One strange incident occurred at the [Rensselaer] park and was reported in the papers. A Cannibal with one of the shows bit a Lansingburgh resident and the local newspapers proclaimed that the man would probably die as a result of the bite. The cannibal escaped, but I can’t find out what happened to the victim.
Rittner, Don. “Troy’s Roller Coaster Days.”
Rittner, Don. Troy: A Collar City History. Charleston, SC: Arcadia, 2002. 140.

Trouble at Barnum’s Circus.

Last evening during the performance of Barnum’s show Charles Kohl, one of the ticket sellers, caught a small boy and choked him severely. Detectives Squire and Ryan remonstrated and the fellow replied insultingly. Soon afterward Kohl caught another boy named Frank LeFlann, aged thirteen years, and repeated the choking operation. The remonstrance of the detectives was followed by another insulting reply. Kohl was thereupon arrested. On the way down he said to detective Ryan that his ticket-box had been broken open and $65 worth of tickets stolen. He heard one of the boys remark to the other that he had a ticket and was going into the circus. Suspecting that they were the thieves, he caught and choked them. This explanation came too late and the belligerent ticket seller was locked up. This morning his trial was set down for to-morrow.
While Gilbert Utter and a friend were examining the woners on exhibition, one of the “cannibals” connected with the show stepped up and bit Mr. Utter’s friend. The man resisted, whereupon the cannibal struck and beat him. A warrant for the arrest of the cannibal was issued by Justice Donohue this morning and detective Ryan went to Albany to serve it. The gentleman assaulted is laid up to-day. The people who have supposed that these cannibals were part of the humbugs which Barnum affects can now make up their minds that they are genuine man-eaters.
Lansingburgh Gazette. October 3, 1874: 3 col 3.

Barnum’s Showmen in Trouble—A Brother of the King of the Cannibal Islands Arrested for Resenting an Insult.
Charles Cole, the agent for the Life of Barnum, who was arrested at the circus in this city, Thursday, for assaulting a man at the entrance to the tent, pleaded guilty, this morning, to assault and battery, and paid $5. Some sneak-thief stole three hundred tickets from Cole’s wagon while the circus was here, and Cole saw a man attempting to pass into the circus on one of the stolen tickets; hence the assault.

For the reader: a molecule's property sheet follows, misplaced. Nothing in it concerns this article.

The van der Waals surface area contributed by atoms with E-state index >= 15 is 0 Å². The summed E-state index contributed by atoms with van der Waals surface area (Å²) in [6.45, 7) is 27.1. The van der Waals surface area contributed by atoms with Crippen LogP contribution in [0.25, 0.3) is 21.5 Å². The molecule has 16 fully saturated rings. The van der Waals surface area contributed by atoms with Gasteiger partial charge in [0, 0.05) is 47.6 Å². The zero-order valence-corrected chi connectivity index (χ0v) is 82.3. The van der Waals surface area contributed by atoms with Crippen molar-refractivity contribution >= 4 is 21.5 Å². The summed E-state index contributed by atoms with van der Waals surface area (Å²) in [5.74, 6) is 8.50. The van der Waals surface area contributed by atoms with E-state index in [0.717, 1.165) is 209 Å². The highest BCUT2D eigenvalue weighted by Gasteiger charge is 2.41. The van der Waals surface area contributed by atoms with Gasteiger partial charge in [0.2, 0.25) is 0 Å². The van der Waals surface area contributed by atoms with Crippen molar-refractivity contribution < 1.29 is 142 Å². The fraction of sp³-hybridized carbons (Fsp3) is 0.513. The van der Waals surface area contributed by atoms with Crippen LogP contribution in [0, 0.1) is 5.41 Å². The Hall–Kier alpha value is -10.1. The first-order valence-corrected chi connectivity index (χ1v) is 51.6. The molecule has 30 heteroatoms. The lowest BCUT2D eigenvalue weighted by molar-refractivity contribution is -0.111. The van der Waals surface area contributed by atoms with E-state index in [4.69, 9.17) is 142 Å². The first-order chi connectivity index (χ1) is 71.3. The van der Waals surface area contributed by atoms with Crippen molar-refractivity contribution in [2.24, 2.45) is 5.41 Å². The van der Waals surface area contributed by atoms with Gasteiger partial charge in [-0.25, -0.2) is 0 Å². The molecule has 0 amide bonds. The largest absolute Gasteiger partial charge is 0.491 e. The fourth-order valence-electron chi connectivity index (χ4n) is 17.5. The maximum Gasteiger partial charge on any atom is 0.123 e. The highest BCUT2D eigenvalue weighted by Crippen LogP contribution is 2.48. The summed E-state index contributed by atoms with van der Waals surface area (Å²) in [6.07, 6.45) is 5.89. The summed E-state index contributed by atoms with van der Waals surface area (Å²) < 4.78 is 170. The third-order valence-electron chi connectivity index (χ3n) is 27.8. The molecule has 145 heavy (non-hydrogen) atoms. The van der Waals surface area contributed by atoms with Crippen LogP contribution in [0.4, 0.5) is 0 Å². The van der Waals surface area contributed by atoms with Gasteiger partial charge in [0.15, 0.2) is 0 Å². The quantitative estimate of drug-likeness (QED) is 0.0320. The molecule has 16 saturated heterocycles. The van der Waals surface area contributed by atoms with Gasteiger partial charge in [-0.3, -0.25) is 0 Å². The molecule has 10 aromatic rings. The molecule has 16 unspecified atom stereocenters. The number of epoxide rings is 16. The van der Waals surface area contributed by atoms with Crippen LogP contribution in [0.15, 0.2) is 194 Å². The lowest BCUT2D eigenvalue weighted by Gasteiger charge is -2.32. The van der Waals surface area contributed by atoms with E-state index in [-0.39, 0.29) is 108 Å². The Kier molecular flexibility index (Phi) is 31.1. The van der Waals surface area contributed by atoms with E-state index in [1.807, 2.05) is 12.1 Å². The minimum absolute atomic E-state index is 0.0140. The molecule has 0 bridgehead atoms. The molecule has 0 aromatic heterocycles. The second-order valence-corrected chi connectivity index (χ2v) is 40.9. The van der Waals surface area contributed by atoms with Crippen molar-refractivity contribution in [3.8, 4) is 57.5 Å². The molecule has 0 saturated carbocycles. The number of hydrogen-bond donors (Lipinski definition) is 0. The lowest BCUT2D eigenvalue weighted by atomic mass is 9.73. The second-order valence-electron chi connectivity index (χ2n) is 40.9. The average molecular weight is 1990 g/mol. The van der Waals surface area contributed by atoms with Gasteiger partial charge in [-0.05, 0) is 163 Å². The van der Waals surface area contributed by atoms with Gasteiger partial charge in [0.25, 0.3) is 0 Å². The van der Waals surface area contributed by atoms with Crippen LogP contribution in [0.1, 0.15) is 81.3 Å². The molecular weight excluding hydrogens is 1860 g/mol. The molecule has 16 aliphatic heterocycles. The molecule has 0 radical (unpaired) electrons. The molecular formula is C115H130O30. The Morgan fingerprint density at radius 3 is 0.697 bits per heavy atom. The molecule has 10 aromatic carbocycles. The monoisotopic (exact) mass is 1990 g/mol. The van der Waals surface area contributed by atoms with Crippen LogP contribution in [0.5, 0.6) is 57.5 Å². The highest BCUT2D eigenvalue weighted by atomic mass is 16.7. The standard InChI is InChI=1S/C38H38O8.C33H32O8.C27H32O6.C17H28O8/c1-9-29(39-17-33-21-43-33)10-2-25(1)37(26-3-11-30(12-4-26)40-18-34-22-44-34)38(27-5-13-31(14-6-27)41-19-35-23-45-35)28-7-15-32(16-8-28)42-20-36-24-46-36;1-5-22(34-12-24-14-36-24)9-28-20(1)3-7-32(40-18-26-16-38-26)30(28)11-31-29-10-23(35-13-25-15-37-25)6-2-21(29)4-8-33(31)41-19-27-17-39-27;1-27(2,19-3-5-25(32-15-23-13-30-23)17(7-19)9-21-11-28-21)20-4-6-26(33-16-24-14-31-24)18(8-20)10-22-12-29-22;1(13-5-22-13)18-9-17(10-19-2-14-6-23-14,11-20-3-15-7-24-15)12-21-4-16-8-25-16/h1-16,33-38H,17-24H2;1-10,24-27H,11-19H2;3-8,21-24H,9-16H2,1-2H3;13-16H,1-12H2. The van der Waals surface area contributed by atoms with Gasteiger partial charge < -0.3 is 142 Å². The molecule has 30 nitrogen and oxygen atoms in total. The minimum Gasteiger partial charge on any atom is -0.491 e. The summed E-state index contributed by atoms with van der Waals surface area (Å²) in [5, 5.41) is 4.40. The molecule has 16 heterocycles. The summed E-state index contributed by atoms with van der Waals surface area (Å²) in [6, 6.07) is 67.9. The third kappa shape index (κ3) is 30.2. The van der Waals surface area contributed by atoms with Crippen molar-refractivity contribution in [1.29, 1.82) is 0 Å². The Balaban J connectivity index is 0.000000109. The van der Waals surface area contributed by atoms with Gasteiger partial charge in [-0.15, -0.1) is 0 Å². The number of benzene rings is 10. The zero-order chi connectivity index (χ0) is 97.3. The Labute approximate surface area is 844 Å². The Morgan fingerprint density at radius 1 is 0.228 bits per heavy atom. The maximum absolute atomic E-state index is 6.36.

Another affray occurred at the circus Thursday night. A number of citizens residing on Oakwood avenue were at the circus, and when Schiem, a Feejee islander, said to be a cannibal, and brother of the king of the islands, passed, insulting epithets were applied to him. He retaliated upon the offender, as he supposed, and knocked down a painter named Charles Lambert, residing near Douw street, on the avenue. Not content with this, the cannibal jumped upon Mr. Lambert, striking him on the leg. Yesterday Detective Ryan went to Albany to arrest the cannibal, but was at first unable to find him. He returned to the circus last night, in company with Detective Dwyer of Albany, and asked for Schiem or “Jim,” as he is called. The manager requested that Mr. Ryan wait until the cannibal had been exhibited, which request was complied with, and subsequently a young man was sent to this city with him. “Jim” can talk English quite plainly, although he has been in this country he says but three years. He said “de white-ee man callee me bad name, an I hit im.” He was taken before Justice Donohue this morning, H. A. Merritt appearing as counsel. Mr. M. first asked for a trial by jury, stating that Justice Donohue could not try the case at present as it would be necessary to send to the Feejee islands for an interpreter, “Jim,” being unable to talk English plainly enough to testify. He finally pleaded guilty, however, and paid a fine of $25. Mr. Hopkins, the press agent connected with Barnum’s, stated that “Jim” was under sentence of death in his own country for some state crime. We learn that he was elected congressman-at-large by his constituents in the islands, but was subsequently impeached for surreptitiously eating an English missionary’s baby, but we don’t believe this story. He talked very plain English after the bail was settled. We are informed by the manager that “Jim” has frequently caused him trouble in other cities by his pugilistic propensities. Mr. Lamber is quite seriously injured, his leg being swollen very badly. The cannibal made a mistake in his man, it is thought, as Mr. L.’s friends state that they did not hear Lambert say anything to “Jim.”
After the above case had been disposed of in court one of the attaches of the circus troup said that the “darned [n…] had given himself away by talking English;” that he was not a native of the Feejee islands, but was a full blooded negro.—Daily. 3d.
Troy Weekly Times. October 8, 1874: 3 col 1.